Aug 02 (Thu) 
Speaker/Title 
8:309:30 Plenary Lecture 1 Chair: Eric Friedlander 
Simon Donaldson (UK/USA) Some recent developments in Kähler geometry and exceptional holonomy
Abstract: This article is a broadbrush survey of two areas in differential geometry. While these two areas are not usually put sidebyside in this way, there are several reasons for discussing them together. First, they both fit into a very general pattern, where one asks about the existence of various differentialgeometric structures on a manifold. In one case we consider a complex Kähler manifold and seek a distinguished metric, for example a KählerEinstein metric. In the other we seek a metric of exceptional holonomy on a manifold of dimension $7$ or $8$. Second, as we shall see in more detail below, there are numerous points of contact between these areas at a technical level. Third, there is a pleasant contrast between the state of development in the fields. These questions in Kähler geometry have been studied for more than half a century: there is a huge literature with many deep and farranging results. By contrast, the theory of manifolds of exceptional holonomy is a wideopen field: very little is known in the way of general results and the developments so far have focused on examples. In many cases these examples depend on advances in Kähler geometry.

9:4010:40 Plenary Lecture 2 Chair: Cédric Villani 
Sylvia Serfaty (France/USA) Systems of points with Coulomb interactions
Abstract: Large ensembles of points with Coulomb interactions arise in various settings of condensed matter physics, classical and quantum mechanics, statistical mechanics, random matrices and even approximation theory, and they give rise to a variety of questions pertaining to analysis, Partial Differential Equations and probability. We will first review these motivations, then present the "meanfield" derivation of effective models and equations describing the system at the macroscopic scale. We then explain how to analyze the next order behavior, giving information on the configurations at the microscopic level and connecting with crystallization questions, and finish with the description of the effect of temperature.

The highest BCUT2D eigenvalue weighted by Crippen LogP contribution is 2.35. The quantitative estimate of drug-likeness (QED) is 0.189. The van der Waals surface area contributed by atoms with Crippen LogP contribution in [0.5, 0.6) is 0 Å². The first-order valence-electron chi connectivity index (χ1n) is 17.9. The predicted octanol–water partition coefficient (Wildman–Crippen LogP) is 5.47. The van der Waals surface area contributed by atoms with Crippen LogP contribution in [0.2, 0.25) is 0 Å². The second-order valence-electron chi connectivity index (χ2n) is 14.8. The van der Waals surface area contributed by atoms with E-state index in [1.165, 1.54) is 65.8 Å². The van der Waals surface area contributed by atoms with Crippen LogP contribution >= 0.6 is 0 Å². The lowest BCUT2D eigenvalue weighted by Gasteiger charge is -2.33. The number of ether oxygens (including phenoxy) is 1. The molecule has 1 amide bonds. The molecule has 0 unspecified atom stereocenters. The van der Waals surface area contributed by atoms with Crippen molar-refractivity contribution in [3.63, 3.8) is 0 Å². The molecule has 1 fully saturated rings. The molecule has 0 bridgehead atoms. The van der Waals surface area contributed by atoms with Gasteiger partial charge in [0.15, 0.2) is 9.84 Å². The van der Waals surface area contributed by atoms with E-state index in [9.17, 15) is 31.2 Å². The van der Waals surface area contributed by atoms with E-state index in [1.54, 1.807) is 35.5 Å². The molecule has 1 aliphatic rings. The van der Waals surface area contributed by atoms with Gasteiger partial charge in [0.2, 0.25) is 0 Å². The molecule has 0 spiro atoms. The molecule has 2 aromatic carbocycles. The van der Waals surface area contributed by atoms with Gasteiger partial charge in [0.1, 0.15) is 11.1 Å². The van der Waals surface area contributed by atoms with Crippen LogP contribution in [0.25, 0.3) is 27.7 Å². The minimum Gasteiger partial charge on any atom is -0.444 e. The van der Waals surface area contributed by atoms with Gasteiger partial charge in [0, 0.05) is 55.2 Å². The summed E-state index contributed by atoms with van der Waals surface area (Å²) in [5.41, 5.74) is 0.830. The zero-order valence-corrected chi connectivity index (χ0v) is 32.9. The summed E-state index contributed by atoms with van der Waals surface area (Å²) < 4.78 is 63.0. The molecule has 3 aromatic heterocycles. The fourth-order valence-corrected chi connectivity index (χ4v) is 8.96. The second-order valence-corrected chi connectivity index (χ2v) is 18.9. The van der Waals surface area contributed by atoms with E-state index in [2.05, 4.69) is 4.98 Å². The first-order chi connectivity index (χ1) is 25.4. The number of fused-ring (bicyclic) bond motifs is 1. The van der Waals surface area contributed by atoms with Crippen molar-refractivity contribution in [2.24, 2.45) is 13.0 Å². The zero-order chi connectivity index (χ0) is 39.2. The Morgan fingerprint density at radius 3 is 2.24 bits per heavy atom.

10:5011:50 Plenary Lecture 3 Chair: Shigefumi Mori 
Rahul Pandharipande (Switzerland) Geometry of the moduli space of curves
Abstract: The moduli space of curves, first appearing in the work of Riemann in the 19th century, plays an important role in geometry. After an introduction to the moduli space, I will discuss recent directions in the study of tautological classes on the moduli space following ideas and conjectures of Mumford, FaberZagier, and Pixton. Cohomological Field Theories (CohFTs) play an important role. The talk is about the search for a cohomology calculus for the moduli space of curves parallel to what is known for better understood geometries. My goal is to give a presentation of the progress in the past decade and the current state of the field.

Aug 03 (Fri) 
Speaker/Title 
8:309:30 Plenary Lecture 4 Chair: Kenneth Ribet 
Andrei Okounkov (Russia/USA) On the crossroads of enumerative geometry and geometric representation theory
Abstract: The subjects in the title are interwoven in many different and very deep ways. I recently wrote several expository accounts that reflect a certain range of developments, but even in their totality they cannot be taken as a comprehensive survey. In the format of a 30page contribution aimed at a general mathematical audience, I have decided to illustrate some of the basic ideas in one very interesting example – that of $Hilb(\mathbb{C}^2,n)$, hoping to spark the curiosity of colleagues in those numerous fields of study where one should expect applications.

9:4010:40 Plenary Lecture 5 Chair: Stanislav Smirnov 
Gregory Lawler (USA) Conformally Invariant Measures on Paths and Loops
Abstract: There has been incredible progress in the last twenty years in the study of fractal paths and fields that arise in planar statistical physics. I will give an introduction to the area and discuss some recent results, focusing on some of the main characters (selfavoiding and looperased walk, Brownian loop measures, Schramm–Loewner evolution (SLE) and SLEtype loops, Gaussian free field, Liouville quantum gravity). I will also describe some analogous problems in other spatial dimensions.

10:5011:50 Plenary Lecture 6 Chair: Pierre Arnoux 
Carlos Gustavo Moreira (Brazil) Dynamical systems, fractal geometry and diophantine approximations
Abstract: We describe in this survey several results relating Fractal Geometry, Dynamical Systems and Diophantine Approximations, including a description of recent results related to geometrical properties of the classical Markov and Lagrange spectra and generalizations in Dynamical Systems and Differential Geometry.

Aug 04 (Sat) 
Speaker/Title 
8:309:30 Plenary Lecture 7 Chair: Carlos Kenig 
Luigi Ambrosio (Italy) Calculus, heat flow and curvaturedimension bounds in metric measure spaces